Bash/Cygwin Terminal in PHPStorm

I’ve been meaning to post about this for a while, but it seems hard lately to make time to post here.

I personally hate windows shell, in my mind it is utterly useless. If I’m ever using it I’m probably not in a good mood. Powershell makes me laugh, like I’m sure it has some uses for people who for some insane reason run Windows servers, but for a sane developer; I think not.

Bash is where it’s at, probably the tool/language that saves me the most time on a day to day basis. Regex is a close second and guess what, Regex & Bash play very nicely together. Luckily I work with a company that exclusively uses Linux servers, because they make good decisions like that. 😉 So any server admin is painless, however for development, I still seem to be stuck in Windows land. I could make the leap over to just using Linux, however there are unfortunately a handful of programs keeping me on Windows and WINE still sucks.

So Bash on Windows, only one way to do that really. Cygwin. I’m not going to go into how to install that here, because it’s very simple, just download, run and press next.

Jetbrains make amazing products, PHPStorm is the editor I spend most of my time in, so I’ve shown how to do this here. However it should work for any Jetbrains IDE since they are all pretty consistent.

I liked the idea of a terminal window inside the IDE, mainly as just a quick way to grep or find things within projects. So I decided to figure out how to replace the windows terminal embedded in it with the cygwin terminal.

So it turns out it’s pretty simple, just go File -> Settings and hit Tools -> Terminal. You’ll want to change it’s default from cmd.exe to "C:\path_you_installed_cywin_to\bin\bash.exe" --login -i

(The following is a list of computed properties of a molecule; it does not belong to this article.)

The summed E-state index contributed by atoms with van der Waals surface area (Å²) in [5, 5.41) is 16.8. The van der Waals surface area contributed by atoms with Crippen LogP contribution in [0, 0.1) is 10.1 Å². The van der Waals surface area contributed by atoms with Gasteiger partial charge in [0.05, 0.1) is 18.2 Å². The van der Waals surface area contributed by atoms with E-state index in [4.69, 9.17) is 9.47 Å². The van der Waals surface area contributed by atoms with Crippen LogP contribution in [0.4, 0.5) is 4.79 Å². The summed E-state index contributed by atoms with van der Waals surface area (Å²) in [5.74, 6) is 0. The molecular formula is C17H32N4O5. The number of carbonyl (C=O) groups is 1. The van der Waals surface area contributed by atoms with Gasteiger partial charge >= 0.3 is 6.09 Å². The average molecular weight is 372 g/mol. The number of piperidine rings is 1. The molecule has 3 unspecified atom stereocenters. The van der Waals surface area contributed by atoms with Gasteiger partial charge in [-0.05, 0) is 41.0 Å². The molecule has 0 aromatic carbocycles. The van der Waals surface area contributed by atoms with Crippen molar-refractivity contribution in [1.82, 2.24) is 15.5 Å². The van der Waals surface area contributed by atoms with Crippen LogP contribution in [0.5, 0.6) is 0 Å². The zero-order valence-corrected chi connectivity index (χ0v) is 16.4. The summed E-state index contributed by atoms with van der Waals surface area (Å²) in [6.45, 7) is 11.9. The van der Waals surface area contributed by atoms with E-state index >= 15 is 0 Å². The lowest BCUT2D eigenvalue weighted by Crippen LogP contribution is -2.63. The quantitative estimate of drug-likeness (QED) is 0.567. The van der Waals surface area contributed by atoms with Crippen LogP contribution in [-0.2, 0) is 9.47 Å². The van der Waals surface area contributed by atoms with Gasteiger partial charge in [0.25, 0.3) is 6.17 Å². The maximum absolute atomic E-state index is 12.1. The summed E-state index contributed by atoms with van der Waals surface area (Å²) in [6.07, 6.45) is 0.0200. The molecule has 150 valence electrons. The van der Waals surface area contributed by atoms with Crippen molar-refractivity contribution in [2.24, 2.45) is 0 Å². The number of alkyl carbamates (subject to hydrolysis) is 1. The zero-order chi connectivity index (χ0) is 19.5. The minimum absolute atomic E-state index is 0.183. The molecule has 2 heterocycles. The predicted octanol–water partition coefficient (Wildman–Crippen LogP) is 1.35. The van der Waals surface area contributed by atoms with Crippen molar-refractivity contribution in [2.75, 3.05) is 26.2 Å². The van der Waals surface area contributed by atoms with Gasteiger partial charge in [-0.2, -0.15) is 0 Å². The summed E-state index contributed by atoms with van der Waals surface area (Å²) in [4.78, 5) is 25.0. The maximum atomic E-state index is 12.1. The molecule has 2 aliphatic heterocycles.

Here is an image of what I have:

After this, when you relaunch your terminal inside PHPStorm it will be the Cygwin terminal rather than the Windows terminal. However there is just one issue left to deal with, it will default to your Cygwin home directory rather than the project directory. Fixing this is also pretty easy just navigate to C:\path_you_installed_cywin_to\etc\bash.bashrc at the bottom of that file just add

cd "$OLDPWD"

Here is another image for those still confused:

Well that’s it, enjoy Bash’ing away inside PHPStorm. 😉

My thoughts on management & time tracking

So I’ve talked about time tracking before, however that was much more a “Keep yourself on track / how to know what to bill per hour as a freelancer/contractor”. Today I’d like to share some thoughts on bigger companies and my feelings toward management and time tracking there.

I’ll preface all this with “these are my opinions, I’m not saying I’m entirely correct here, this is just how I personally feel“.

As a programmer I love my craft, I spend hours playing around with new technologies, learning new languages and wrapping my head around computer science concepts. I’ve always known programming would be my career from a young age, finding it amazing that people would pay me to do what I love to do anyway. 🙂

Being a PHP Developer in 2015

This is just some thoughts on being a PHP developer in 2015;

A standard web project before used to just require you to setup a local web server, and then you’d upload to a standard web host with some worries about PHP versions perhaps but little to no thought required for the server side of things.Frameworks were a new thing, CodeIgniter was (to me at the time) the best thing to happen to PHP,  introducing me to PHP MVC patterns, easily integrated vendor libraries (I never got into Zend Framework) and Twig.

Apache Localhost Rendering Slowly?

Is your localhost taking longer than expected to load?

A possible quick fix is to edit your httpd.conf file and set ‘ServerName’ to 127.0.0.1:80 . This can make the difference between millisecond load times and crying while Apache tries to load.